Welcome to Part Two of my six part mini-story, "Watch"! I would just like to say before I begin this next part that I am amazed by the amount of comments I have received from my first part, which, if you have missed it, can be viewed here. This next part gets very dark, and um, intense, real fast. Also, I hope you all have an great National Pi Day. With that, I hope you enjoy this next part!
Eighth grade year, I sat outside of class with five other members from various clubs—chess, debate, film, and photography—practice our speeches for the annual public speaking competition.
The treasurer of the film club, Luke, glared as me as I romped around the hallway, reenacting an incident that had occurred at the last writing society meeting. “Melody, do you mind? We’re doing up against high school people, for crying out loud—“
“Oh, for Pete’s sake, Luke, hush down.”
Peter, from the chess club, snapped up groggily from his premature nap. “What in the name of—“
"What's with all of these sayings? Why are we —? Gosh, we sound old." Everyone in our group burst out into spontaneously laughing. My stomach lurched so hard that I didn’t notice going headfirst right into the lockers and falling straight down onto my back. The giggles coming from me echoed the hallway. Sunlight shining in through a ceiling window hits me like a beam of the spotlight. I could have sworn that I felt the Earth rotating underneath me. The world must look and take care of all its children.
Years had passed since my little five-year-old incident, but my relationship with my brothers and sisters remained unchanged: distant and uncooked. Who could blame them? Mother and Father gave birth one after the other, with the four. They all slid into the world—a baby boy, a pair of fraternal twins, and a girl—through my mother. My parents balanced out the four to all be in the same grade. They were juniors, who ran rampant and amok among the house. They wouldn’t have the time to notice me.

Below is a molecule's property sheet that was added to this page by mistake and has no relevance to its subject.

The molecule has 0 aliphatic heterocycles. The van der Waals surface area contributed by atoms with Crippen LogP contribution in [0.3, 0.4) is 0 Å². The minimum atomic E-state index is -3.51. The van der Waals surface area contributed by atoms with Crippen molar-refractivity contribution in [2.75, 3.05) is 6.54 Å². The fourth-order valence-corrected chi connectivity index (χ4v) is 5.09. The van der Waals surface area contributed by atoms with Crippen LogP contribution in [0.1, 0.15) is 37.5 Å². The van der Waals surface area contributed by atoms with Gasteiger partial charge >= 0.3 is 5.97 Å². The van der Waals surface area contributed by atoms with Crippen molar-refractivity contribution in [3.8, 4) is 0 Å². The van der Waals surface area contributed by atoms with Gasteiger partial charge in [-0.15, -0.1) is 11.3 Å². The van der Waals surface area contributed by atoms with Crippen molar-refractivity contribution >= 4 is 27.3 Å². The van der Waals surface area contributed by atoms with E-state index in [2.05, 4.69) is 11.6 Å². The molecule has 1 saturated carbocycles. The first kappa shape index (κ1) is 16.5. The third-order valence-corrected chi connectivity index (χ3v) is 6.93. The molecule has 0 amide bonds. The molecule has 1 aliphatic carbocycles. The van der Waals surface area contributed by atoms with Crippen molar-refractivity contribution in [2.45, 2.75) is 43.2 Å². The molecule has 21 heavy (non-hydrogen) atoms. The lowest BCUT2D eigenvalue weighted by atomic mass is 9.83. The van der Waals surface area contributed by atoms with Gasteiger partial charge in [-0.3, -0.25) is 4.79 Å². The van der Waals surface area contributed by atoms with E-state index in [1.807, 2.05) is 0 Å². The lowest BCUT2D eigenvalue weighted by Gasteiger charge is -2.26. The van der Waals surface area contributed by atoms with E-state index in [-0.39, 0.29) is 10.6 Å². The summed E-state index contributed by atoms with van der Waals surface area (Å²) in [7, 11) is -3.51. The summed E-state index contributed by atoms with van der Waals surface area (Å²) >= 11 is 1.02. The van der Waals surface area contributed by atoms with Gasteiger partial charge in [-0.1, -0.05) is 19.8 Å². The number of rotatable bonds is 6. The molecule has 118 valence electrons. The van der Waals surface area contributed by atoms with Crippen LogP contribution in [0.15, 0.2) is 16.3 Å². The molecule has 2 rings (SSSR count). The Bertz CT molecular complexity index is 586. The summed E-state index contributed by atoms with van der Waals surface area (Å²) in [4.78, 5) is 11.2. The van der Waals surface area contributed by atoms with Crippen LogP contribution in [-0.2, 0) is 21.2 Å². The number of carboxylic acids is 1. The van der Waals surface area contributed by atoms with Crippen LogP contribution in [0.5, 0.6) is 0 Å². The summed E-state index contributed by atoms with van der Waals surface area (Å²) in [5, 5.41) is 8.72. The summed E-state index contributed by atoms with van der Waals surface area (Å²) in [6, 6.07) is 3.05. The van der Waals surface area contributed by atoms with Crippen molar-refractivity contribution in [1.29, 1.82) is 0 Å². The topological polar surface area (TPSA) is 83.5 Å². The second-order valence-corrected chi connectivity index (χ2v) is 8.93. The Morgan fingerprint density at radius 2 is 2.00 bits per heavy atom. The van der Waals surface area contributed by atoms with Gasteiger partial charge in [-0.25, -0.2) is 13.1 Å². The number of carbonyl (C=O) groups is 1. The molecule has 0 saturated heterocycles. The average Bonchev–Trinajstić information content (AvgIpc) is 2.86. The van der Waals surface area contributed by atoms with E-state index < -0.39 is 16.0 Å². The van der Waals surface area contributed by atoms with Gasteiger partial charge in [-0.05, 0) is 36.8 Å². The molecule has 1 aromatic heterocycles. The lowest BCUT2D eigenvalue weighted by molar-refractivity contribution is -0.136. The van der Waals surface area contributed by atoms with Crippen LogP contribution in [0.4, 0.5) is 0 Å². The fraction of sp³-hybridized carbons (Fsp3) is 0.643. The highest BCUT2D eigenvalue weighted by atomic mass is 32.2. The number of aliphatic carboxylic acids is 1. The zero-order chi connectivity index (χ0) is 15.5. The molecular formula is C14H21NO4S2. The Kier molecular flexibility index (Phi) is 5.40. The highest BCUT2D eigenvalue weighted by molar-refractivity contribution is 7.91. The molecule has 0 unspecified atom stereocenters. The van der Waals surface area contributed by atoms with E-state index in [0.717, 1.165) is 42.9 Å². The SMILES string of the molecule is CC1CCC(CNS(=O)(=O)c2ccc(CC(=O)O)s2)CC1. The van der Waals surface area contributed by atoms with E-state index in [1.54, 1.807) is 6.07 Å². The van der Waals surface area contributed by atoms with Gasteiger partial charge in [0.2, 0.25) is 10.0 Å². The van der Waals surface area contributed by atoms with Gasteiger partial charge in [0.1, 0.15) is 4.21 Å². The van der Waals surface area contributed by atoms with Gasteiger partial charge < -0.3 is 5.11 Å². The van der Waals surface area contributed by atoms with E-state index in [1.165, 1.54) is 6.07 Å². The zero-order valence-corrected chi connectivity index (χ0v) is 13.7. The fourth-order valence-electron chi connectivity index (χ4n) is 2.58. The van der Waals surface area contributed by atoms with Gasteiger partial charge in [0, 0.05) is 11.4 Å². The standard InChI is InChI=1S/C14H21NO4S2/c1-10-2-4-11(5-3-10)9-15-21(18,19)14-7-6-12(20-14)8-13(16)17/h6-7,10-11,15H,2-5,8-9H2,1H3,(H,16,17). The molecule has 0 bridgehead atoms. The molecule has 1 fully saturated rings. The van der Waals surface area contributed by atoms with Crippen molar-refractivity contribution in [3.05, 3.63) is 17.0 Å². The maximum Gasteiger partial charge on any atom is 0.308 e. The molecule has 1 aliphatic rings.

Amy, with that confident smile she wore to every debate tournament, asked, “Why is everyone else in your family in the same group for the competition?”
Peter snickered. “I suppose it’s because Ms. Clay doesn’t want to have to waste paper for permission slips. Man, that lady is such a tree-hugger. Not that it’s bad or anything; she just goes overboard.” The others nodded in assent.
I glanced over to where my brothers and sisters were seated. The four of them were on the footsteps of the stairs, chiding and smiling. My heart stopped. I gave a small smile tinged with sadness at the scene. Monique, with her feline and photographic eye to detail, spoke up. “Hey, Melody, don’t mind them. If they ain’t going to pay attention to you, they’re not worth your time.”
“I know, but…” I sat up from my position and sighed heavily. To the people in the group, my friends, they knew me like an open book. Luke give me a timid grin to me. I nod and say, “Let’s get back to work.”
Several minutes later, my brother Nate walks up to my group. “Hey, quiet down, okay? Your group is being too loud.”